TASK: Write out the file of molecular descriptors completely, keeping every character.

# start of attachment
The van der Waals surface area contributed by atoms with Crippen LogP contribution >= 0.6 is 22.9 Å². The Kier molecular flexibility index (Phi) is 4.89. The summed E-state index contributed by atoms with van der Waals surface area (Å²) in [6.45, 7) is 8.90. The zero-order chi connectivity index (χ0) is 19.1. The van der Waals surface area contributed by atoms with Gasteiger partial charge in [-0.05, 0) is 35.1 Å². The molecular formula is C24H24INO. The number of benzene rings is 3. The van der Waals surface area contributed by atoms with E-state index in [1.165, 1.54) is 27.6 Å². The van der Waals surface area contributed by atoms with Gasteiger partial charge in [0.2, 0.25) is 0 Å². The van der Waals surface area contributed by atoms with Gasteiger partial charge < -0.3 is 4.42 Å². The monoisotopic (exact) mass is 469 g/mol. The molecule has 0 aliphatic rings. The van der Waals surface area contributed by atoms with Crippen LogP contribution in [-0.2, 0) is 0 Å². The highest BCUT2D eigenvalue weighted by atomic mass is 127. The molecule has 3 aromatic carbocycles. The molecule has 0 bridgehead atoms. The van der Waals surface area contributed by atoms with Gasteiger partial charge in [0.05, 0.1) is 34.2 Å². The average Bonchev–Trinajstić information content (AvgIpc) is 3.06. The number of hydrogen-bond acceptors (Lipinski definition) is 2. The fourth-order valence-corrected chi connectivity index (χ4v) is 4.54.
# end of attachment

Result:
The van der Waals surface area contributed by atoms with Crippen LogP contribution >= 0.6 is 22.9 Å². The Kier molecular flexibility index (Phi) is 4.89. The summed E-state index contributed by atoms with van der Waals surface area (Å²) in [6.45, 7) is 8.90. The zero-order chi connectivity index (χ0) is 19.1. The van der Waals surface area contributed by atoms with Gasteiger partial charge in [-0.05, 0) is 35.1 Å². The molecular formula is C24H24INO. The number of benzene rings is 3. The van der Waals surface area contributed by atoms with E-state index in [1.165, 1.54) is 27.6 Å². The van der Waals surface area contributed by atoms with Gasteiger partial charge in [0.2, 0.25) is 0 Å². The van der Waals surface area contributed by atoms with Gasteiger partial charge < -0.3 is 4.42 Å². The monoisotopic (exact) mass is 469 g/mol. The molecule has 0 aliphatic rings. The van der Waals surface area contributed by atoms with Crippen LogP contribution in [-0.2, 0) is 0 Å². The highest BCUT2D eigenvalue weighted by atomic mass is 127. The molecule has 3 aromatic carbocycles. The molecule has 0 bridgehead atoms. The van der Waals surface area contributed by atoms with Gasteiger partial charge in [0.05, 0.1) is 34.2 Å². The average Bonchev–Trinajstić information content (AvgIpc) is 3.06. The number of hydrogen-bond acceptors (Lipinski definition) is 2. The fourth-order valence-corrected chi connectivity index (χ4v) is 4.54.